After last month’s The Suffering, this month gives us another “double-voiced” Companion Chronicle, featuring two actors who played companions on televised Doctor Who. This month’s is slightly different, though: there’s just one disc with two episodes, and there’s only one primary voice: Deborah Watling reprises the role of Victoria Waterfield here, with Frazer Hines joining as the guest voice on this instalment, as Jamie McCrimmon.

Nigel Robinson’s The Emperor of Eternity sees the TARDIS materialising in China in the third century BCE after a collision with a meteor – which strangely, we don’t get to see, but is rather reported to us after the fact. The TARDIS crew have more important things on their minds, though, as they discover that a nearby village has been massacred, and there are rumours circulating that the barbarians want to assassinate the emperor, Qin Shi Huang – and the villagers the TARDIS crew has encountered (from a non-massacred one, obviously) think that they’re barbarians, and they kind of have a point where Jamie’s concerned.

It’s a “pure” historical, and the story runs afoul of a trap lying in wait in this genre: not allowing the protagonists to do anything. The plot of this story could be summed up in about two sentences: the Doctor and his companions go to a city, there’s a cliffhanger, and then they come back. Nothing they do ever affects the course of events, and they play no role in the resolution of what little conundrum there is. The opening sets up this idea that the TARDIS crew was indirectly responsible for the village being massacred (they saw the “ill omen” of the meteor that bounced off the TARDIS, which the emperor wanted kept under wraps), but absolutely nothing was done with this idea after the first five minutes, so one wonders why it was even there.

Most of the first episode is spent sitting around in a village with people randomly being suspicious of other people, and just as randomly being argued out of it. The most egregious example of this is when Jamie convinces the villagers that a passing monk is a spy based on arbitrary circumstantial evidence. Which maybe Jamie would do, but I’m not sure that the Doctor would let him get away with it. There are some ostensibly exciting scenes as Victoria and Jamie work their way into the Imperial City, but Lisa Bowerman’s direction can’t overcome Robinson’s flatness of writing. The impossibly lame and implausibly unbelievable resolution to the cliffhanger doesn’t help.

The crux of the story has the dubious distinction of hanging around a “surprise” ending that’s obvious from the very beginning. This makes much of the audio drama pointless, because the listener knows what’s going on when the characters don’t, and the listener knows how everything will turn out pretty much exactly. The second half grows increasingly less interesting as it continues, and the story has less and less to do with our main characters and becomes more and more boring. There’s also a lot of preaching about forgiveness and putting an end to violence, which rings hollow as the Doctor and company are strangely selective about whose violence needs an end put to it: they protest strongly when a tyrannical emperor and his devious chief enforcer are in danger of death, but no-one bats an eye when a few people with legitimate grievances against the emperor are killed for daring to move against him. Sucks to be a commoner if you’re the Doctor, I guess. Also, why is Qin Shi Huang getting hold of the TARDIS even a threat? The Doctor frets he could spread his tyranny across time and space, but I think that tyranny is pretty well tied to existing political and social structures, and I don’t think he could really get up to much tyranny if he popped up in, say, twenty-first century rural Connecticut.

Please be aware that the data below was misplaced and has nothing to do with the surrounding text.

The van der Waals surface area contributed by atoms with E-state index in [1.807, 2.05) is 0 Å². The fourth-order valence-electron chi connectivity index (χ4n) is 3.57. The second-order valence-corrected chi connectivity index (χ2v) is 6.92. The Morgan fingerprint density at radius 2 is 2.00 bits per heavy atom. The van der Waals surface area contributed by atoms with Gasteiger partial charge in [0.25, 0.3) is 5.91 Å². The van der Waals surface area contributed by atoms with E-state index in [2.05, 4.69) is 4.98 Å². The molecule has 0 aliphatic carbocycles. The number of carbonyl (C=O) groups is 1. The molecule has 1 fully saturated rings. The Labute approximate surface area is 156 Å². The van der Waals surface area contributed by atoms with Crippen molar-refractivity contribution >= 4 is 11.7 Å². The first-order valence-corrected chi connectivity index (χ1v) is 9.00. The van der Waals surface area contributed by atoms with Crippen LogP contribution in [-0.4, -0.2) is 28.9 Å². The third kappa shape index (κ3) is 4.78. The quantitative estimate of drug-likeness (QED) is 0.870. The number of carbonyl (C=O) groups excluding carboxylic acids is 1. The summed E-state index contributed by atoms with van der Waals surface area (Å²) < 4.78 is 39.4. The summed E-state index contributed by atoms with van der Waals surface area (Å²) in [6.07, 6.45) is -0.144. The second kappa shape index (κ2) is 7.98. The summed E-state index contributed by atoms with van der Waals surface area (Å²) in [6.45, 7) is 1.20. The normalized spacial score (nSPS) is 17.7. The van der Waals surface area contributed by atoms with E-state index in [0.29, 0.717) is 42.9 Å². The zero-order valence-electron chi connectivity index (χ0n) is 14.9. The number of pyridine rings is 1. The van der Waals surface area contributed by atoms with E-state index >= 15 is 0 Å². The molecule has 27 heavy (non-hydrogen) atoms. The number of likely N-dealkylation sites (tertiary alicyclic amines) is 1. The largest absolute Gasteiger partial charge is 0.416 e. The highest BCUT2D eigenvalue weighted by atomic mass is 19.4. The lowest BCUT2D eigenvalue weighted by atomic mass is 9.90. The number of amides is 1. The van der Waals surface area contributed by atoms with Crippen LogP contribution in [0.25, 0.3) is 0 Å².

The peripheral characters, as in Nigel Robinson’s previous Companion Chronicle, The Stealers from Saiph, are banal at best, and indistinguishable at worst. The Doctor and Jamie fair slightly better, though I’m not really sure why Frazer Hines was even in this. Jamie has no more to do a second companion normally does in a Companion Chronicle, and I think he barely said a worthwhile word in the entire second half of Episode Two. Judging from the interview at the end of the disc, Hines wasn’t at the recording session, so I wonder if Hines’s reading of the lines was a late addition. In any case, having him play Jamie here was profoundly pointless.

Deborah Watling does a decent job – I quite like her Troughton – but she’s unable to help differentiate the myriad characters, and I got annoyed with the way her voice would rise in pitch abruptly whenever anything exciting was supposedly going on. Maybe that’s just the way she talks (it’s been so long since I last saw Tomb of the Cybermen that I don’t remember her character strongly), but I found it grating. Her performance is competent enough, but she was never one of the stronger companion actors, and she’s not capable of elevating such a lacklustre script.

The sound design on this one is pretty unimpressive: a lot of repetitive background noises and generic “Oriental” music to signal that we’re somewhere non-Western. Of course, the fact that Robinson writes ten-minute scenes where people just stand on a mountainside and talk about things doesn’t really provide a lot of room for interesting sounds.

Overall, this has the dubious distinction of the being the dullest and most frustrating Companion Chronicle I’ve heard thus far. As I listened to the CD, I was frequently groaning over “surprise” or “mysterious” moments that were no such thing to an intelligent listener, or sighing in frustration at scenes that went nowhere as characters did nothing. I guess the upshot of this was that by the time I was done, I felt like Qin really was the Emperor of Eternity.

The Emperor of Eternity (by Nigel Robinson; starring Frazer Hines, Deborah Watling) was released by Big Finish Productions in March 2010.